How to Get Ready to Adopt Your First Dog

How to Get Ready to Adopt Your First Dog

Are you thinking of adding to your family? No, we’re not talking about babies — we’re talking about dogs! Dogs are a wonderful addition to any household, but bringing one home shouldn’t be an impulse decision. Here’s what you need to do before you adopt your first four-legged friend.

Know What You Want

Not all dogs are the same — far from it! Even across a single breed, individual dogs have unique personalities and preferences. However, breeds are useful for determining typical traits. For example, while hunting breeds tend to be athletic and high-energy, dogs bred for companionship are more likely to be laid-back snugglers.

Before you start searching for a dog, consider how a dog fits into your lifestyle.  Do you want a buddy for outdoor adventures, a lap dog for company at home, or something in between? Once you understand your wants and capacity to care for a pet, make a list of breeds that fit your vision. Since many rescue dogs are mixes of two or more breeds, stick to breed groups rather than setting your sights on a specific breed.

Don’t forget to consider age. Puppies are popular but require much more training than adult dogs. Unless there’s someone home all day, it’s difficult to find time to train a puppy. Older dogs may have fewer years to spend with your family, but they’re often house-broken and already have some training.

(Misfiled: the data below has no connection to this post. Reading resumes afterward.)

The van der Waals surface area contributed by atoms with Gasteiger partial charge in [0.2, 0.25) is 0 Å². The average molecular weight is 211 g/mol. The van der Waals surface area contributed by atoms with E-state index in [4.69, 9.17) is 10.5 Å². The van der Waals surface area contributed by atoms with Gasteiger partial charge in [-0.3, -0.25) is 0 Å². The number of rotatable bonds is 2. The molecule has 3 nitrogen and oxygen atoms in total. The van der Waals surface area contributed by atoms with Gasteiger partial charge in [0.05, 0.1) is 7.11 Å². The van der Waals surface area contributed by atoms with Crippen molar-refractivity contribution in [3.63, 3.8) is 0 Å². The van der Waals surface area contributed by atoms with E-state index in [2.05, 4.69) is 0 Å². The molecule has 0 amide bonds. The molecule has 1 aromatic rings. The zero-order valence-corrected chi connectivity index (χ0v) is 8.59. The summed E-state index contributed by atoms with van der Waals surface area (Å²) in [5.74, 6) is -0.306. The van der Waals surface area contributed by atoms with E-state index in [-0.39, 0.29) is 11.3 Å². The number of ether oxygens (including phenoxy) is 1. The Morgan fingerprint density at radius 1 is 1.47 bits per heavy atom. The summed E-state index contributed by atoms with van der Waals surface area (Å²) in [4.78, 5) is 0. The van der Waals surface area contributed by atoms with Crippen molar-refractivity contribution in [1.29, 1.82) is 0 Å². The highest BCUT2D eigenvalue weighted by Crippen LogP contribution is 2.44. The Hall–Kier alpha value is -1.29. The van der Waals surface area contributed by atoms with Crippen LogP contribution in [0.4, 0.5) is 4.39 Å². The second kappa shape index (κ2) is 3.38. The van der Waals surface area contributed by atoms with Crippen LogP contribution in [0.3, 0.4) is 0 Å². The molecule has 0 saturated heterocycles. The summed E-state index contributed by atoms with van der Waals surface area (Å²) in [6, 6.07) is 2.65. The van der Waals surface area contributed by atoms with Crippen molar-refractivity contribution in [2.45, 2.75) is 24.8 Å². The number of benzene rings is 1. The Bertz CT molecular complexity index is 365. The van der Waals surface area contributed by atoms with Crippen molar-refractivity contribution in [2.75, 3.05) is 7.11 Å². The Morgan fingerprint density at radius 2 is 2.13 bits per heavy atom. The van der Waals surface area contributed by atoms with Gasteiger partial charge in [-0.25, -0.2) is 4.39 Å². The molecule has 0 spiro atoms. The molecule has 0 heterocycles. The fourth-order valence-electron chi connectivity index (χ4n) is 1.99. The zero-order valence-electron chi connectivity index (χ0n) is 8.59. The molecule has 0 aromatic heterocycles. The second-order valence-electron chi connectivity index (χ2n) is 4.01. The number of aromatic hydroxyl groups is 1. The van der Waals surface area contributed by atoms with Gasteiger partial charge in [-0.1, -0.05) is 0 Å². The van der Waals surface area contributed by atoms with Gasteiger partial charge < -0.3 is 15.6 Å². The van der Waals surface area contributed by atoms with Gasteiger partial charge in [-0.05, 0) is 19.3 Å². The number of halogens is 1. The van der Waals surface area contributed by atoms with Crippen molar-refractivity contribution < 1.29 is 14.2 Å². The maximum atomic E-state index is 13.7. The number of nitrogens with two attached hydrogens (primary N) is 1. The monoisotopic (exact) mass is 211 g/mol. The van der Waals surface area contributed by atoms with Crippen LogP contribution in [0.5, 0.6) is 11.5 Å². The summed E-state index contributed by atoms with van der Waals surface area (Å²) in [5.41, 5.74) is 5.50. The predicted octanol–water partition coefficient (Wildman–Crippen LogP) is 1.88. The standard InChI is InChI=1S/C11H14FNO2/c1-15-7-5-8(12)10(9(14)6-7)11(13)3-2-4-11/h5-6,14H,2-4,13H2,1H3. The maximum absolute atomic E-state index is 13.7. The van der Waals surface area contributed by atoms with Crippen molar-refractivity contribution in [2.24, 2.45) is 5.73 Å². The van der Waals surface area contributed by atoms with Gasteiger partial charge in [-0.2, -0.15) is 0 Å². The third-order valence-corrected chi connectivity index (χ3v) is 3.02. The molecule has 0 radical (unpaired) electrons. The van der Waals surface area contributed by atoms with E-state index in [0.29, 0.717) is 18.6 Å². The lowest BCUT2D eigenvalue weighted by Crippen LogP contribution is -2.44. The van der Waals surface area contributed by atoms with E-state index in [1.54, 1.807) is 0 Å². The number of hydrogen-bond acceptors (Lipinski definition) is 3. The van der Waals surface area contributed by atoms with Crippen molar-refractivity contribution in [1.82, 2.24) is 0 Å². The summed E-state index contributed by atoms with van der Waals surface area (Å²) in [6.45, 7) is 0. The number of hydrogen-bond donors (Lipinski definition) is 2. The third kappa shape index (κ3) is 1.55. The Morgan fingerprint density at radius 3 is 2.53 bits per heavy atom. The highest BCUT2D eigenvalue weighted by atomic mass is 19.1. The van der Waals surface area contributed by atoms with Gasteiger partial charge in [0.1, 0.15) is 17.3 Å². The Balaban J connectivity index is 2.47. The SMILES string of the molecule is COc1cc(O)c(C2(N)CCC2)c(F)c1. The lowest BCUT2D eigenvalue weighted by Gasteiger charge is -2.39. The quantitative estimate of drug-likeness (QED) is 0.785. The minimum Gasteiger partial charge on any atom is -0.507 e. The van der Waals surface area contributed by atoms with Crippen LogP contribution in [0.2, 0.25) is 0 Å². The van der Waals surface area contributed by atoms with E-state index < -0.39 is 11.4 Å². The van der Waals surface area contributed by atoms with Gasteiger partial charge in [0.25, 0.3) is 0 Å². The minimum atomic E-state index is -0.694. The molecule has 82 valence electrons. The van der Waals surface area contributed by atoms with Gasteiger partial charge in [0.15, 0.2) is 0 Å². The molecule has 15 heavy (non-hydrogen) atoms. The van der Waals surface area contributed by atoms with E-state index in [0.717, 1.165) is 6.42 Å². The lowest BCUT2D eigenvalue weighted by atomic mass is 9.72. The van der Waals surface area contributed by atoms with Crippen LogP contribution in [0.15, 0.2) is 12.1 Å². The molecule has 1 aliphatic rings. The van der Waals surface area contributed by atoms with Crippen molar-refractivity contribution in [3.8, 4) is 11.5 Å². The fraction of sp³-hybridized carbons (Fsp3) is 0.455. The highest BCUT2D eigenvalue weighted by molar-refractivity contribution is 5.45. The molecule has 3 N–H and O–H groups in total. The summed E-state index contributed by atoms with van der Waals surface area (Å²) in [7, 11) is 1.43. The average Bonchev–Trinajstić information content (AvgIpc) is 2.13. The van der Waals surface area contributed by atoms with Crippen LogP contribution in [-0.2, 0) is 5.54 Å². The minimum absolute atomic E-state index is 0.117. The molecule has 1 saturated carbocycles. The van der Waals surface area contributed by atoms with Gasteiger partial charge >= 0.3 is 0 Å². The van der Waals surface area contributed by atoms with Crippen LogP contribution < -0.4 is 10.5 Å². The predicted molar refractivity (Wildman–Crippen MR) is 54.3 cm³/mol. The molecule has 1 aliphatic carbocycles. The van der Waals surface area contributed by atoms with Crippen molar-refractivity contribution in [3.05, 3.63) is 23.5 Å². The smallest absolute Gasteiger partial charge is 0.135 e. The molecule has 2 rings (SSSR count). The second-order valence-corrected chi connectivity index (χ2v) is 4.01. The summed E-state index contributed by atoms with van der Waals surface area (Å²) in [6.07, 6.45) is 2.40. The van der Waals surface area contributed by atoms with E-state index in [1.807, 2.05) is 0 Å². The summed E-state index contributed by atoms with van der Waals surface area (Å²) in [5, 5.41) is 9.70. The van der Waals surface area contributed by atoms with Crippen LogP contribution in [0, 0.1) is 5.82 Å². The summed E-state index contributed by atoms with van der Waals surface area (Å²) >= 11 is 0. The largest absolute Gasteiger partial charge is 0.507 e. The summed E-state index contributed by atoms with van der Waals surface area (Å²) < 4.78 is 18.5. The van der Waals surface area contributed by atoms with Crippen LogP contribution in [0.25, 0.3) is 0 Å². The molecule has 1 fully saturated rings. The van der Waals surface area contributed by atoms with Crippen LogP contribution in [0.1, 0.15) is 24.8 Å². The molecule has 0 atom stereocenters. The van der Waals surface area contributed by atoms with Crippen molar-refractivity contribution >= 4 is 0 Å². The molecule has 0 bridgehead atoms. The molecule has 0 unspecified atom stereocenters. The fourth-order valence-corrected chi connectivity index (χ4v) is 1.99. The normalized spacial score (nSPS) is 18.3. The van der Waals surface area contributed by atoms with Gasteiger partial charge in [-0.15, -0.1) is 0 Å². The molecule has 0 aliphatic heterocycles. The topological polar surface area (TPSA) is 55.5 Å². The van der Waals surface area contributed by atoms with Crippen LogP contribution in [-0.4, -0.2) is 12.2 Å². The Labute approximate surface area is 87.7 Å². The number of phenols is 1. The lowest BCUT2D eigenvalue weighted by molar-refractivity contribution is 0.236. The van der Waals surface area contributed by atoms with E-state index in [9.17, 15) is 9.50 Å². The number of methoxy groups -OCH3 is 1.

If you’re thinking about getting a dog but aren’t sure what type of dog is the right fit for your family, consider fostering. When you foster, you provide temporary housing and care for homeless dogs while a rescue group searches for a permanent home. It’s a great way to get experience with dogs of different ages, breeds and temperaments while also doing well.

Get Your House Ready

Before you bring your dog home, you need to buy the right supplies. Dog bowls, leashes and treats might seem straightforward, but there are important nuances to be aware of.

While collars are a good way to keep ID tags attached to your dog, they’re not ideal for walking. Harnesses are more comfortable for active dogs, while dog strollers are great way to get elderly dogs


 out for fresh air. And although most dogs will be just fine with the standard stainless steel food dish, breeds prone to bloat and overweight dogs benefit from slow feeder bowls. New dog owners should also be aware that some popular treats such as bones can actually be dangerous for dogs.

In addition to these supplies, prepare your home with a comfy dog bed and crate. Even if you allow your dog to free-roam, it’s good practice to kennel-train to reduce anxiety when crate confinement is necessary.

Finally, don’t forget to dog-proof. There are a lot of hidden hazards around your home, but a thorough dog-proofing keeps your dog safe. Use Whistle’s room-by-room guide to get your house ready for its new addition.

Have a Plan

Life with dogs can be blissful, but it rarely starts out that way. Rescue pets in particular may be anxious about moving to a new home, but also there are things you can do to make the transition easier for everyone.

Set your dog up in a quiet place for the first few days and don’t overwhelm him with attention. A new house is stressful enough without piling stimulation on top of it! Keep your schedule free so you can work on basic training. Even a well-trained dog may need to brush up on his skills after joining a new family.


Comments are closed.